This article was originally published in ACM Wealth
With the collapse of Silicon Valley Bank (SVB) and Signature Bank in less than 48 hours, there is certainly cause for pause. SVB represented the second-largest bank failure in U.S. history—understandably, there is plenty of fear and confusion in the financial system and among individuals who want to protect their hard-earned savings.
I am hearing concerns reminiscent of the ’08-’09 financial crisis: Is my cash safe? Will my bank fail? What is FDIC insurance? At the heart of these questions is a fundamental worry about being able to pay bills and access cash when needed.
What Is the FDIC and What Does It Cover?
The FDIC, or Federal Deposit Insurance Corporation, was launched in 1933 during the Great Depression to safeguard customer deposits and prevent bank runs. It insures up to $250,000 per covered account type.
FDIC insurance only applies to deposits at covered banks, including funds deposited in the following:
- Checking accounts
- Savings accounts
- Certificates of deposit (CDs)
- Money market accounts
In practice, you could have a savings account up to $250,000, a trust account up to $250,000 and an IRA up to $250,000 in one bank, in which case you would have $750,000 covered by FDIC insurance.
FDIC insurance does not cover the following assets, because they are not considered deposits—even though you might buy them through your bank (however, some might be covered by SIPC insurance):
- Contents of safety deposit boxes
- Investments in stocks, bonds or Treasury securities, such as T-notes
- Investments in exchange traded funds (ETFs) or money market mutual funds
- Insurance products, such as annuities
Where Is Cash Safe?
SVB catered to tech startups, and given the size of its clients’ accounts, 90% of its deposits were uninsured by FDIC. Fortunately, the Fed announced an emergency bank term funding program to backstop depositors and prevent contagion to other banks, even protecting uninsured depositors.
The situation is a bit different for individuals with cash savings in the bank, for whom the FDIC insurance guidelines currently apply.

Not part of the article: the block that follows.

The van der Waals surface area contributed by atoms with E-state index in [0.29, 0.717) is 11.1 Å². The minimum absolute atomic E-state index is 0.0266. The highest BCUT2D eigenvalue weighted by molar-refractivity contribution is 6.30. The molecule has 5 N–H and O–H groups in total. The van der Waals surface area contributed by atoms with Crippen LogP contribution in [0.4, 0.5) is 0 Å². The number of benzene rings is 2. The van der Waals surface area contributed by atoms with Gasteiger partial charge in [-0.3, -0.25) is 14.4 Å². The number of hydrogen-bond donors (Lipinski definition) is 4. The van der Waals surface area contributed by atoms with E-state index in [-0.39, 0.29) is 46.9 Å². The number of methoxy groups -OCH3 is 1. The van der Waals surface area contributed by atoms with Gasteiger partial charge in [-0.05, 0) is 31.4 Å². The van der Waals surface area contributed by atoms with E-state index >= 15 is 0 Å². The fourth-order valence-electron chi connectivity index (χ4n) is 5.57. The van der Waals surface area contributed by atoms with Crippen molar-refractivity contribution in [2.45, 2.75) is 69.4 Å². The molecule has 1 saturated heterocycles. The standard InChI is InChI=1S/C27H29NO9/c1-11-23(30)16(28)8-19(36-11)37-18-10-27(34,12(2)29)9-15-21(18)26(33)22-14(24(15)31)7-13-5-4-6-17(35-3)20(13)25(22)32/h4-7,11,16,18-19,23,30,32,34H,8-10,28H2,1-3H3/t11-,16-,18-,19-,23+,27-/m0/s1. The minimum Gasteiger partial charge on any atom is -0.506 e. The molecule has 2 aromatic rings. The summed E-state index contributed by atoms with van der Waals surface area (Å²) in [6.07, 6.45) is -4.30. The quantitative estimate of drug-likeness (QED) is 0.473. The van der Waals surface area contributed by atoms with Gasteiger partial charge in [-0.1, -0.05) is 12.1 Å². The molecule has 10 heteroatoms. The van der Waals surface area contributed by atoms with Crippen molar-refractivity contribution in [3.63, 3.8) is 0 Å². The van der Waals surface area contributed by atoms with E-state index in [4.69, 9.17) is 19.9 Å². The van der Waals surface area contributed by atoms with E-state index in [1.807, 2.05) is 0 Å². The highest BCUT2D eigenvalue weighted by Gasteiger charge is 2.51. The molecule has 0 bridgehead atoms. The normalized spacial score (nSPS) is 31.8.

Given concerns about the safety of cash, many people may pour money into the big four banks—JPMorgan Chase, Bank of America, Citibank and Wells Fargo. But don’t expect these institutions to increase interest rates, as they are flooded.
As you diversify your cash allocations, look to super-regional banks that may pay higher interest rates to attract your dollars. Another option is Treasury Bills (T-bills), which are attractive for their return potential and low risk profile, with no limit on the quantity you can buy.
As you are evaluating where to put your cash, you can check on the health of a given bank or credit union using the Weiss Safety Ratings. With grades spanning from A (excellent) to E (very weak), the Weiss system is similar in purpose to credit ratings, designed to help consumers find the best institutions to entrust with their savings, retirement funds or insurance premiums. The higher the rating, the more likely the institution will remain financially stable in good times or bad.
Where Do We Go From Here?
First, don’t panic. This is not the 1930s or 2008-2009. We have safeguards in place to prevent consumers from losing their cash. What has transpired in the past few days is projected to halt or at least slow down the Fed’s fast and furious rate hikes, which can bring further stabilization to the markets.
As always, your ACM Wealth Advisor is here to address any questions or concerns you may have—and discuss your cash management strategy, evaluate opportunities with T-Bills and plan for your broader financial goals.